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Penguin is Good for Us !!

Discussion in 'White Hat SEO' started by 78pranay, Oct 12, 2012.

  1. 78pranay

    78pranay Newbie

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    First off, let me put this out there - I got burned, quite badly, by penguin. Spent on 3-4 different SEO agencies over a few months and then suddenly, that fateful day in April, saw all my hard earned organic rankings disappear. We had a pretty strong PPC campaign going so the damage wasn't that bad, but essentially, we're now paying for many clicks that would've been free. Also, there was a decrease in the number of incoming leads.

    I went through my stages - from disbelief, to anger at google, to anger at the agencies, to Dwoskin induced acceptance :p And finally, to finding a way out. Which led me to this whole content marketing movement. Now to many of you, this content marketing business is old news, but to me, despite having read about the importance of quality content, it kind of just flew by. I figured, link building is much easier than investing time and energy in a long term content plan.

    The more I've gotten into it, the more benefit I see of it. It's counter-intuitive and how. Good content can go Viral (and I don't mean Gangam type 220 million viral, but say you're in B2B and a great article spreads across even 100 potential buyers), good content is platform independent in a sense (ie. the same content can be shared on your blog, other blogs, social media sites, press releases etc) vs link building that's only keeping search engines in mind. Good content can build authority, serve as a branding method, introduce you to the buyer in a non-selling, expert role and sooo many other things. Oh, and apparently, post-penguin, the natural links you can build by virtue of your killer content is what's going to get you up there on Google. Can you say, counter-intuitive?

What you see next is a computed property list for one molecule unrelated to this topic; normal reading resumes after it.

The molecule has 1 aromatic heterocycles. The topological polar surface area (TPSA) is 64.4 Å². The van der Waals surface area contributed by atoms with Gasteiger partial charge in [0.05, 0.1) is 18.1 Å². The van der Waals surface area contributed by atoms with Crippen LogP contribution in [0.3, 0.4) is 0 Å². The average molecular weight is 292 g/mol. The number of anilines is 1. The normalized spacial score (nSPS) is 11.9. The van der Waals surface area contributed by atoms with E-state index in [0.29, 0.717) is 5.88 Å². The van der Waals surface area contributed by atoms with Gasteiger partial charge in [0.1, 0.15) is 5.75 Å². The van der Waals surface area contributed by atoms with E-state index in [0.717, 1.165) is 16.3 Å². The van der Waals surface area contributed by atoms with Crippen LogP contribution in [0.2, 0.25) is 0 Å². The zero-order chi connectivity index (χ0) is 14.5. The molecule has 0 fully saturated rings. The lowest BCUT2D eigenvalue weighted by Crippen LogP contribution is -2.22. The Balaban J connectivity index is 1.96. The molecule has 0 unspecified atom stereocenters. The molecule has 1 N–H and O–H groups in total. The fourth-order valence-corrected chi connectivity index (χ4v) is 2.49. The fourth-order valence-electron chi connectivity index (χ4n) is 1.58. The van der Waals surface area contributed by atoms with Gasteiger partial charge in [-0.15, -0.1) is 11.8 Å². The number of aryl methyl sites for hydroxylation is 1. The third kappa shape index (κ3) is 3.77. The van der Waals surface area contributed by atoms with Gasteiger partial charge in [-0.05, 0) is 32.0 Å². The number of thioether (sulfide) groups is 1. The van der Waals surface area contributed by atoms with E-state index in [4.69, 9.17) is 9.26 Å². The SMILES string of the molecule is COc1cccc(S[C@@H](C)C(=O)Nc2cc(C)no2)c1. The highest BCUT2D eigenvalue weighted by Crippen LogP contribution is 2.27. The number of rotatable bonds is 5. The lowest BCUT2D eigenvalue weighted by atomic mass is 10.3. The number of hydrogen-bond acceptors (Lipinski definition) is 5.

I'm a HUGE fan of Chet's work and I see this content marketing strategy as marketing that *perfectly* fits in with the sales methods that Chet preaches. It satisfies so many different strategic objectives, as stated above.

    The funny part is, investment wise too, is doesn't really cost that much. But it needs to be content for its own sake - get *realllly* valuable content out there. Put yourself in the client's shoes and solve his problem. Even the high quality guest posting articles I'd seen in the past didn't really do that. They were well written, but basically, didn't solve anything for anyone. The benefits of this valuable content aren't necessarily as short term as a PPC campaign or a link building blast - but I *know* its going to make a tremendous difference in even conversions over the long term. Imagine buying from Chet after watching his program v/s someone who's link you happened to find up there on Google.

    I should add though, this type of a campaign makes sense given the business we're in. I don't know about niche mini-site type businesses. Assuming it makes sense for your business, if you really give it a long deep thought and are committed to the effort and discipline it's going to take, sit with a paper and think of ALL the benefits that a strong content marketing campaign could give you. Then hopefully you'll see why Penguin was tough love in a sense. Think SEOMoz - abandon short term results for long term though leadership in your industry.
     
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  2. dubious

    dubious Regular Member

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    I wholeheartedly agree on the premise, because I was always trained in product development, quality of content etc.

    I wish this happened in social, take a look at BHW's social section:

    Nothing but: